Times Staff Writer
As a car sinks with a woman trapped inside, the plumber knows he has no choice. Hammer in hand, he jumps in.
PORT RICHEY - Ann Adamski, 86, tidied her brown hair, put on her pearl earrings and drove off Wednesday morning in her white Ford Crown Victoria, heading to a doctor's appointment.
Minutes later, an oncoming car swerved into her lane.
She jerked the wheel to the right and ran off the road. She crashed through a wooden fence, plowed through a yard, uprooted several banana trees.
She couldn't stop.
"I got so nervous," Adamski said.
Just ahead, she saw water.
The yard and fence belong to Tracy Olson, a self-employed plumber who, at that moment, was repairing his fishing reel. When he heard the crash, he looked out the window and saw a car sliding into a small pond.
Barefoot, Olson ran outside.
He saw an elderly woman in the driver's seat, gesturing wildly.
He wanted to help. But Olson, 41, can't swim.
So he stood on the bank, screaming: "Open the window! Climb out!"
As the car sank, Olson ran back to his house.
Inside the car, brown water covered the windshield and poured inside. It circled her ankles, her knees, then her waist.
She pressed a button and tried to lower the electric window. Nothing.
She looked over at the bank and saw Olson, running back toward her.
He had a hammer.
"Man, I got to go swimming," Olson said to a bystander who stopped to help. He knew the water was about 7 feet deep, but he didn't think too long.
Olson waded into the pond.
He held the hammer in one hand and dog-paddled with the other, moving toward the car.
He reached the rear driver's side window and began hammering it. On the third try, the glass shattered and water began spilling inside.
"I'm going to grab you, but you have to climb through the window," he told Adamski.
Adamski tried to turn around but her foot was stuck.
"We've got to get going before the alligators get us," Olson shouted, thinking of the gator that frequently suns in his back yard.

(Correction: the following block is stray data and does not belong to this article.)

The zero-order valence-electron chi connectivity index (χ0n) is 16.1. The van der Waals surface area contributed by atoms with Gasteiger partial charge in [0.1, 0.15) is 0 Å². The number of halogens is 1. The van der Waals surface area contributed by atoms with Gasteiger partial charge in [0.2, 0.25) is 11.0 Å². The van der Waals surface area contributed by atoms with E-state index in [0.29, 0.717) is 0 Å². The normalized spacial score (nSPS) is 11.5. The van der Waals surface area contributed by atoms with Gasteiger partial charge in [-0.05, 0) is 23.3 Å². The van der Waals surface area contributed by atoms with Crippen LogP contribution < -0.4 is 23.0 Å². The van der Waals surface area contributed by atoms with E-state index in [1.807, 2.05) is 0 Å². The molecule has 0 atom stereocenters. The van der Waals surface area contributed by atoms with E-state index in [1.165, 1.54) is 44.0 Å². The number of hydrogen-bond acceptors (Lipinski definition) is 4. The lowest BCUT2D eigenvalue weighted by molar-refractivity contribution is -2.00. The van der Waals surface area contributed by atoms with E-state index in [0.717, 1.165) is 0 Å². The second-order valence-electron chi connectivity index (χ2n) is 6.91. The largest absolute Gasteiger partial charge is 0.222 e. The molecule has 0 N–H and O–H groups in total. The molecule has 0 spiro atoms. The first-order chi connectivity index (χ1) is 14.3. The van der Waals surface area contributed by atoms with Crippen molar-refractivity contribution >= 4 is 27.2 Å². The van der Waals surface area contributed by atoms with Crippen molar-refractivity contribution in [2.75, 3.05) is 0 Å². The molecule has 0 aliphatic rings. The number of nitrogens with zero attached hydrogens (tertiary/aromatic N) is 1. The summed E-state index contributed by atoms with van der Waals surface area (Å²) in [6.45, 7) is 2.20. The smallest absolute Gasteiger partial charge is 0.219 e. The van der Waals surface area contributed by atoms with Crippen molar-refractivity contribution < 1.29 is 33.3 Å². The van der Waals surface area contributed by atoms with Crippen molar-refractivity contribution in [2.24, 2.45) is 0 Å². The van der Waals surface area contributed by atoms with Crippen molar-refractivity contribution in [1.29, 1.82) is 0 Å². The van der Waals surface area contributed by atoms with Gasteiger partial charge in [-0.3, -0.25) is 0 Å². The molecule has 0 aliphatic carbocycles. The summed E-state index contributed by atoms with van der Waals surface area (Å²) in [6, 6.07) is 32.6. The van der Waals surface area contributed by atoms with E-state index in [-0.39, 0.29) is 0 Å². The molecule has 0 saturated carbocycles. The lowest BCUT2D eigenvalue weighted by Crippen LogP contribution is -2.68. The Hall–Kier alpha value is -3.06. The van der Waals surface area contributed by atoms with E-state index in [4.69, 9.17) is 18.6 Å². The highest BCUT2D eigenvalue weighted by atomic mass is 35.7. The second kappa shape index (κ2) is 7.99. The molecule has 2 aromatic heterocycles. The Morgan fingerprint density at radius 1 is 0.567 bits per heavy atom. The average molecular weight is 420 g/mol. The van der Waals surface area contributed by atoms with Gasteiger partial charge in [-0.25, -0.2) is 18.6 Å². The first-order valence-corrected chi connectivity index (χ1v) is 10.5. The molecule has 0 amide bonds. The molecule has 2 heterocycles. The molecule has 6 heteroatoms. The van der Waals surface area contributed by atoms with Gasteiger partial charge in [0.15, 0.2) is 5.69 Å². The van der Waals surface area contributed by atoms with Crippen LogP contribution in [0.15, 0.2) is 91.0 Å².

Adamski jerked her foot free.
Olson pulled her over the seat and through the window. She started dog-paddling toward shore, with Olson behind, giving her a push when he could.
"We were both fumbling," Olson said. "I just kept pushing her to the shore. We were swimming through trees. It was a tangled mess."
They reached the bank and slowly climbed out.
Tired, shaking, Adamski sat down.
She looked toward the pond and saw bubbles rising from the faint outline of her sunken car.
Pasco County sheriff's deputies found her there, legs stretched across the grass, her brown hair damp, her black shirt soaked, one sandal missing.
"I could have drowned," she said.
She told the deputies that a car had swerved into her lane on eastbound Fox Hollow Drive and she simply tried to avoid a collision.
She told them that her husband, Felix, had bought the 1997 Crown Victoria before he died about three years ago.
She said she wasn't hurt.
"I'm just nervous," she said. "I just thank the Lord that I made it out. I want to see the man who saved my life."
Shortly after, Olson returned to his back yard. He had showered and put on a clean gray shirt. He held a cigarette in his hand.
He walked over to Adamski, bent down and put his arm around her shoulder.
"You know I can't swim," he joked softly.
"Oh, did that scare me," she said. "I'll pray for you. You are my angel."
She said she was sorry about his fence.
Olson said he didn't mind, eyeing the clear path to the pond.
"Now I've got a great spot for fishing," he said.
Sheriff's Sgt. Raymond Stanley stood nearby, smiling.
"In this type of situation, if you say, "Oh my God, what do I do?' it's too late," Stanley said. "He couldn't swim, but he jumped in. He did what he had to do. He saved her life."